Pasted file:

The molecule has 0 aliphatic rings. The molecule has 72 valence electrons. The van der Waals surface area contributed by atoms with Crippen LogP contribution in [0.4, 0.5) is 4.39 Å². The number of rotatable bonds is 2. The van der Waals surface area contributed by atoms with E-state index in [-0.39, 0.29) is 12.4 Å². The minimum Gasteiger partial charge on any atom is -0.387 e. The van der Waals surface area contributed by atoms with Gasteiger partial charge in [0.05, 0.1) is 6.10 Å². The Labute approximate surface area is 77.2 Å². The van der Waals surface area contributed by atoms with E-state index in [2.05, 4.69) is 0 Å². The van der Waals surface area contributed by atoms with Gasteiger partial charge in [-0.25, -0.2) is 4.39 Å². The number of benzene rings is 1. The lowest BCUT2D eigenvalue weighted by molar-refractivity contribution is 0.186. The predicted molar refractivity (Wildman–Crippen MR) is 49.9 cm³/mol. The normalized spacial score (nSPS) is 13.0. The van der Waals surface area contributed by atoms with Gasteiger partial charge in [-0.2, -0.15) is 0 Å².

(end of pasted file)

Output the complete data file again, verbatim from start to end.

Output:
The molecule has 0 aliphatic rings. The molecule has 72 valence electrons. The van der Waals surface area contributed by atoms with Crippen LogP contribution in [0.4, 0.5) is 4.39 Å². The number of rotatable bonds is 2. The van der Waals surface area contributed by atoms with E-state index in [-0.39, 0.29) is 12.4 Å². The minimum Gasteiger partial charge on any atom is -0.387 e. The van der Waals surface area contributed by atoms with Gasteiger partial charge in [0.05, 0.1) is 6.10 Å². The Labute approximate surface area is 77.2 Å². The van der Waals surface area contributed by atoms with E-state index in [2.05, 4.69) is 0 Å². The van der Waals surface area contributed by atoms with Gasteiger partial charge in [-0.25, -0.2) is 4.39 Å². The number of benzene rings is 1. The lowest BCUT2D eigenvalue weighted by molar-refractivity contribution is 0.186. The predicted molar refractivity (Wildman–Crippen MR) is 49.9 cm³/mol. The normalized spacial score (nSPS) is 13.0. The van der Waals surface area contributed by atoms with Gasteiger partial charge in [-0.2, -0.15) is 0 Å².